Agriculture experts are predicting a bountiful year for northern Alabama's cotton crop.
Heavy rain this week forced some farmers to delay harvesting another week or two.
However, planters say the fall rain has been welcome after a scorching summer that featured consistent heat and little rain.
Eric Schavey, regional extension agent for northwest Alabama, predicts a solid cotton crop this year. He said less rain over the coming days would be more beneficial to the cotton crops. More rain could lead to boll rot, some of which he's seen in some plants.
A small cell phone company has won a more than $10 million federal grant to expand wireless service in one of Alabama's most isolated regions.
The Federal Communications Commission says Pine Belt Cellular was the only company that sought the money to build new cell phone infrastructure along almost 1,600 miles of roads in five west Alabama counties.
The president of the company, John Nettles, says Pine Belt will use the funding to construct and connect towers and antennas in parts of Choctaw, Dallas, Marengo, Perry and Wilcox counties.
More than a dozen volunteers from the United Arab Emirates are helping to rebuild damage in Tuscaloosa from the April 27, 2011, tornado.
The Tuscaloosa News reports (http://bit.ly/SxLkoJ ) that the 13 volunteers traveled more than 30 hours to get to Tuscaloosa this week. They're part of a volunteer social program called Takatof, part of the Emirates Foundation for Youth Development. Takatof has helped mobilize volunteers and has sent them all over the world, including China, Korea, Africa and Pakistan.
Alabama's governor is asking for federal assistance for five more counties affected by Hurricane Isaac.
Gov. Robert Bentley sent a letter to the Federal Emergency Management Agency saying Covington, Dallas, Geneva, Monroe and Perry counties in south and west Alabama suffered $2.5 million in damage. Bentley said that's based on damage assessments completed this week.
Alabama First Lady Dianne Bentley is continuing a program to distribute blankets to homeless and displaced families during the winter months.
The first lady announced the start of the program called "Blankets with a Blessing" Monday. She said new quilts and blankets would be collected from businesses and individuals through Nov. 13. The blankets will be donated to a domestic violence shelter somewhere in the state.
A total of 55 blankets were donated last year and were given to SafeHouse shelter in Shelby County.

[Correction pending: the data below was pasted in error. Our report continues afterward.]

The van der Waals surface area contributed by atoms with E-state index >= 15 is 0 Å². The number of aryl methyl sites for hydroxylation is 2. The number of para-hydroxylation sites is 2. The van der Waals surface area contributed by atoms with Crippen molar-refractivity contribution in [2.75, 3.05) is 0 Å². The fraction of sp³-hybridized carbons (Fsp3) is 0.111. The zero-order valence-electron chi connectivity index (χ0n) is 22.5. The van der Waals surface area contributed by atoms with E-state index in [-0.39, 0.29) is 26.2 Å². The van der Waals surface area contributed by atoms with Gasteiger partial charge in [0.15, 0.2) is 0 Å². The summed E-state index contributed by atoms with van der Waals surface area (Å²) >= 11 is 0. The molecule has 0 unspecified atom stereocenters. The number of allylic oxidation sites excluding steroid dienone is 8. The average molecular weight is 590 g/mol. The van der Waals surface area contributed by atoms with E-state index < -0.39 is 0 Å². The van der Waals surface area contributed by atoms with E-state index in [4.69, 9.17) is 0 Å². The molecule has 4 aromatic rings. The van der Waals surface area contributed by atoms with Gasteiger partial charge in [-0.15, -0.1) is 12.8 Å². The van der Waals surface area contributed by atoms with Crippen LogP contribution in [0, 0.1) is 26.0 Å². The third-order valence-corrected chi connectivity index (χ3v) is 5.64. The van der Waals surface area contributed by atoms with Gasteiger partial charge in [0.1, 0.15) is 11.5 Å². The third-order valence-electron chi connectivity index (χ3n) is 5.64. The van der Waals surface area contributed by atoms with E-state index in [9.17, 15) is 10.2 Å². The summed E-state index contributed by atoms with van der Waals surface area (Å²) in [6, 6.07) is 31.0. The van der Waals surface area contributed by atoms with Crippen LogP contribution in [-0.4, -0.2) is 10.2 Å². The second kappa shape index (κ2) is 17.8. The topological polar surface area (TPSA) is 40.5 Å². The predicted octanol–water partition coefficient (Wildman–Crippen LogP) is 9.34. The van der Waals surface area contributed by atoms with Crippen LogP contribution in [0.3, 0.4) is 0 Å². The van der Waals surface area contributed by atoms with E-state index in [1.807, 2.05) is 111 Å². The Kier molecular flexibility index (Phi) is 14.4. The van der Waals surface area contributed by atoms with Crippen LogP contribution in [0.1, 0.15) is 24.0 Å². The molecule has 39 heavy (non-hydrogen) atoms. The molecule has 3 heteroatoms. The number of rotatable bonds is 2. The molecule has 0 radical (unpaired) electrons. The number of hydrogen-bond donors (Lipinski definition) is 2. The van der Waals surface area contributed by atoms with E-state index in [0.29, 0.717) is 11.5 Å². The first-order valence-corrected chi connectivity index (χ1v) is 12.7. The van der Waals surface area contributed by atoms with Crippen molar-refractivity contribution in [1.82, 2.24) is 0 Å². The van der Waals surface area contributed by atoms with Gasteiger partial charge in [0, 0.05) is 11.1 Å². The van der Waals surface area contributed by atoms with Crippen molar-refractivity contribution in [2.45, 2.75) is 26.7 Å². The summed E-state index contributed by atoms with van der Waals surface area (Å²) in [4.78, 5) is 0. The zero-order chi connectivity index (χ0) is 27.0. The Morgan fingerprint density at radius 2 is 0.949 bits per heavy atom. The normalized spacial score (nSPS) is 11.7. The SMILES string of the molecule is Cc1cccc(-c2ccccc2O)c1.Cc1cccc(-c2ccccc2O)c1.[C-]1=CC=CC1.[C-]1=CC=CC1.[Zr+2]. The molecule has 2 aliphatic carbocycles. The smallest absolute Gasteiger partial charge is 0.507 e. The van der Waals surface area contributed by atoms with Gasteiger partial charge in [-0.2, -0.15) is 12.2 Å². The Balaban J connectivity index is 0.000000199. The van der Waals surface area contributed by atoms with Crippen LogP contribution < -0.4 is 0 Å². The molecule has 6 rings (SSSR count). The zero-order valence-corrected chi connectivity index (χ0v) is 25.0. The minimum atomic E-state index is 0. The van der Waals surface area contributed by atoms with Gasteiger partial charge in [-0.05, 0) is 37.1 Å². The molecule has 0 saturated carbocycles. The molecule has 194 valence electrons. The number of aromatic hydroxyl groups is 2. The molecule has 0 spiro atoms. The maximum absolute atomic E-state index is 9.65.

A member of the Public Service Commission says hedging agreements on natural gas prices have added nearly $245 million to the bills of Alabama Gas Corp. customers since the state's largest natural gas distributor started the practice in 2003.
PSC member Terry Dunn said Alabama Gas is one of many utilities that used the risk-management strategy and saw it "go very badly in recent years." He said it points to the need for the PSC to re-examine its rules on hedging agreements.
Some members of the Alabama Legislature have been trying for more than 10 years to rewrite the Alabama Constitution by doing it one article at a time.
Two of the rewritten articles are finally ready to go before voters. Proposed amendments rewriting two sections on the 1901 Constitution relating to banking and corporations passed the Alabama House and Senate earlier this year and will be on the Nov. 6 ballot.
It's a similar process that was used in the early 1970s to rewrite the state's judicial articles.
Gov. Robert Bentley says he won't implement part of the federal Affordable Health Care Act in Alabama.
Bentley's aides announced Monday that he sent a letter to Secretary of Health Kathleen Sebelius saying he's an opponent of the act. Bentley said he will not make a decision on establishing minimum benefits for those buying individual and small group policies in Alabama. He called it irresponsible to decide what Alabama's benchmark will be for essential health benefits without clear guidance from the federal government.
A new law has taken effect that's aimed at making it tougher for people to get a key ingredient needed to produce the illegal drug methamphetamine.
At the same time, the new law insures that allergy sufferers will still have access to the same substance, pseudoephedrine, which can mean the difference between clogged sinuses and being able to breathe.
The new law stops a process called "smurfing" where manufacturers of meth ask various people to buy pseudoephedrine in small amounts from different locations.